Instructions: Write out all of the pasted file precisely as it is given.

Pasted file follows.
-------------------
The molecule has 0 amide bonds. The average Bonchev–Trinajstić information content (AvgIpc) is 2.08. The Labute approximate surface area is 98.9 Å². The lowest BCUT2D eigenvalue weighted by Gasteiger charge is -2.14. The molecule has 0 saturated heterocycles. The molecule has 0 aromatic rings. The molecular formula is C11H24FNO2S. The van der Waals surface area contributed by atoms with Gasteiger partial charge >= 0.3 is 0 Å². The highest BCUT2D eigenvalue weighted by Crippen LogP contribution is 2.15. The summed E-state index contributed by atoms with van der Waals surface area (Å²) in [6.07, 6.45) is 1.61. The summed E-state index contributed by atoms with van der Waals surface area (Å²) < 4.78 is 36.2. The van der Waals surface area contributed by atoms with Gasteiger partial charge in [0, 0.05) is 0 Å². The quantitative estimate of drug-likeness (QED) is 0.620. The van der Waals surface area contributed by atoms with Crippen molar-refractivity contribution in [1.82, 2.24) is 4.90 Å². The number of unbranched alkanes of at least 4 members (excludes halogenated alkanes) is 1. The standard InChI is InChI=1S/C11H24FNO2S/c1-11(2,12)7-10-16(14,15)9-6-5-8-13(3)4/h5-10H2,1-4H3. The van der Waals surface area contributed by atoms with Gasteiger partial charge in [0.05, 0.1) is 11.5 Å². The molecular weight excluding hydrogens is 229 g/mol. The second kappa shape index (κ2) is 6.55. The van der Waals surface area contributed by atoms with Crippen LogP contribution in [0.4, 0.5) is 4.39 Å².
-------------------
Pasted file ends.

The molecule has 0 amide bonds. The average Bonchev–Trinajstić information content (AvgIpc) is 2.08. The Labute approximate surface area is 98.9 Å². The lowest BCUT2D eigenvalue weighted by Gasteiger charge is -2.14. The molecule has 0 saturated heterocycles. The molecule has 0 aromatic rings. The molecular formula is C11H24FNO2S. The van der Waals surface area contributed by atoms with Gasteiger partial charge >= 0.3 is 0 Å². The highest BCUT2D eigenvalue weighted by Crippen LogP contribution is 2.15. The summed E-state index contributed by atoms with van der Waals surface area (Å²) in [6.07, 6.45) is 1.61. The summed E-state index contributed by atoms with van der Waals surface area (Å²) < 4.78 is 36.2. The van der Waals surface area contributed by atoms with Gasteiger partial charge in [0, 0.05) is 0 Å². The quantitative estimate of drug-likeness (QED) is 0.620. The van der Waals surface area contributed by atoms with Crippen molar-refractivity contribution in [1.82, 2.24) is 4.90 Å². The number of unbranched alkanes of at least 4 members (excludes halogenated alkanes) is 1. The standard InChI is InChI=1S/C11H24FNO2S/c1-11(2,12)7-10-16(14,15)9-6-5-8-13(3)4/h5-10H2,1-4H3. The van der Waals surface area contributed by atoms with Gasteiger partial charge in [0.05, 0.1) is 11.5 Å². The molecular weight excluding hydrogens is 229 g/mol. The second kappa shape index (κ2) is 6.55. The van der Waals surface area contributed by atoms with Crippen LogP contribution in [0.4, 0.5) is 4.39 Å².